The use of power measurements to guide training and improve performance has been around for decades among competitive cyclists—in large part because power meters have been around for years that enable them to measure the force they apply to the crank shaft.
Now that power meters are available for runners, too, people are seeking new ways to build more powerful strides.
If you’re confused about how becoming more powerful can make you a faster runner, let’s start with the difference between power and strength:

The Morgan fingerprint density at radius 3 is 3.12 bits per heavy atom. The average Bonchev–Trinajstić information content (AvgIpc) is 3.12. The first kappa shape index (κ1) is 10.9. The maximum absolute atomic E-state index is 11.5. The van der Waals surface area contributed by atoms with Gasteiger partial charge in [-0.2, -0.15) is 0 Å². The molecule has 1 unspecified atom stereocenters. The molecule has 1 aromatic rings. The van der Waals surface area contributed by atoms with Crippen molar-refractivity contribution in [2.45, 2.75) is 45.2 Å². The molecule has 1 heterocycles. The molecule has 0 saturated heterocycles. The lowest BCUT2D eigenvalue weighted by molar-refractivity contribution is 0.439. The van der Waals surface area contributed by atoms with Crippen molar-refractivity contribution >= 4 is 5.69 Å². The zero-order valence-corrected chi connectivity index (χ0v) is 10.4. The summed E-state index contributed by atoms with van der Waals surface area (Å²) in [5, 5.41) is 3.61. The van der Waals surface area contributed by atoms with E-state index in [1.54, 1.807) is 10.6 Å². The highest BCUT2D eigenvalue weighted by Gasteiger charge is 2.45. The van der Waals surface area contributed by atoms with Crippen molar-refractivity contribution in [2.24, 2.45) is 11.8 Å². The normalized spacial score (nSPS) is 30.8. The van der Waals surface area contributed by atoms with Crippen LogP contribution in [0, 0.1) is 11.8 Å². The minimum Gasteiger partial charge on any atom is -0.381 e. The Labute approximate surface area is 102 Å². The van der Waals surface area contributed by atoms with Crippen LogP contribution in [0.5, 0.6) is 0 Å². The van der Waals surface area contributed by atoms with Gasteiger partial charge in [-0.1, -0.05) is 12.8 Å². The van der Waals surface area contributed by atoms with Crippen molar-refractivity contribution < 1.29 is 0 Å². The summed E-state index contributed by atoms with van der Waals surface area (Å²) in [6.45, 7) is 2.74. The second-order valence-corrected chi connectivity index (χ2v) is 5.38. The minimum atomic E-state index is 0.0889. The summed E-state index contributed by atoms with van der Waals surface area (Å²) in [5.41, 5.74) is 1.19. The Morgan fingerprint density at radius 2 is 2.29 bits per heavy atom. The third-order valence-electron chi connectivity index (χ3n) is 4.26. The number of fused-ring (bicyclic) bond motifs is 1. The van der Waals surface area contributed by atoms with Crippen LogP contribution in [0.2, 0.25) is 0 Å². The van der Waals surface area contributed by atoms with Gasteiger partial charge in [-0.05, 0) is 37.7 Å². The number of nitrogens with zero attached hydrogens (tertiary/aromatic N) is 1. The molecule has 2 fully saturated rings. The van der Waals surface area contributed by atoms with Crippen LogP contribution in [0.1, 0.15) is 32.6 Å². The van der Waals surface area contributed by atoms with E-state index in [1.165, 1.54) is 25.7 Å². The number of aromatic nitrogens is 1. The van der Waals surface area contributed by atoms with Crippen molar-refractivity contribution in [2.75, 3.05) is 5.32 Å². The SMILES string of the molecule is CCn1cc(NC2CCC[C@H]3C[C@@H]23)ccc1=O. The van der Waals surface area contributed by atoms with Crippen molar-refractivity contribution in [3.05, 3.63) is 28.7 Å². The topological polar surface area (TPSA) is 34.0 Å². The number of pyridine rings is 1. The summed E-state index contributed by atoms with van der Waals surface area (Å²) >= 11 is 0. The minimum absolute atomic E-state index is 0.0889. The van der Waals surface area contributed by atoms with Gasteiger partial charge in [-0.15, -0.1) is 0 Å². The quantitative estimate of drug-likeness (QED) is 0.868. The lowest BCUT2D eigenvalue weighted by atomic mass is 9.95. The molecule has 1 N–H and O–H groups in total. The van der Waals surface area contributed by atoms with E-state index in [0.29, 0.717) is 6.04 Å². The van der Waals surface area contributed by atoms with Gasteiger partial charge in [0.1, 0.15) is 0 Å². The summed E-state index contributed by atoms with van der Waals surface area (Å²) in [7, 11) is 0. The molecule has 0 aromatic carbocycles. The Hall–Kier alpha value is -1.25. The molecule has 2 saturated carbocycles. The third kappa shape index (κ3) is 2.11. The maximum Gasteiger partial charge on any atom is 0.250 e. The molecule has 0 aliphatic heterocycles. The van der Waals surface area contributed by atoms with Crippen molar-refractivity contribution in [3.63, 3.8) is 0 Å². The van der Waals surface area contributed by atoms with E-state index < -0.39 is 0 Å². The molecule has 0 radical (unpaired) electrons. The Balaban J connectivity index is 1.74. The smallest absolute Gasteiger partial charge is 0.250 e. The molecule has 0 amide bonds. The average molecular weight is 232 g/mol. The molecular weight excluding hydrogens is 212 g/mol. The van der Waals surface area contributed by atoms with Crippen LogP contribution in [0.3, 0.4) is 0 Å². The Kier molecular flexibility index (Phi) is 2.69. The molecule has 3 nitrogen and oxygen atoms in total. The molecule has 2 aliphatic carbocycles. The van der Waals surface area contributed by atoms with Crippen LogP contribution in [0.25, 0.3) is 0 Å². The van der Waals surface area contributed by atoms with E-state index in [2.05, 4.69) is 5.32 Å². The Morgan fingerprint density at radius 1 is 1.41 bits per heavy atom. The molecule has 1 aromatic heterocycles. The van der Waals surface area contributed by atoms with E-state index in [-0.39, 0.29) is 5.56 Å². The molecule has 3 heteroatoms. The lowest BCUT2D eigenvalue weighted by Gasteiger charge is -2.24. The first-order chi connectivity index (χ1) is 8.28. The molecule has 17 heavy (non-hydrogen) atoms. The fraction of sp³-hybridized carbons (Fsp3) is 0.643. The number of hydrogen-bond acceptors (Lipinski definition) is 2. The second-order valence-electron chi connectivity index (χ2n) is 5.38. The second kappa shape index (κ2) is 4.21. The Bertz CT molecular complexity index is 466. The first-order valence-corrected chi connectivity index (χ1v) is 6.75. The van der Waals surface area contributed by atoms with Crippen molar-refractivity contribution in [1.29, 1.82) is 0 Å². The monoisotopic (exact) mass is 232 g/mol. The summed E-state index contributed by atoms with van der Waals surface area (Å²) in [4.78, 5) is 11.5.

- Strength is the ability to move a load (e.g., your own body) from point A to point B. It could take 10 seconds or 1 second, but strength is not a question of time. It’s strictly about the amount of weight you’re able to move.
- Power, on the other hand, combines both strength and time. The more powerful your body becomes, the quicker you can move that same weight from point A to point B. It’s as simple as that, and that’s why one of the foundations of power running is strength training.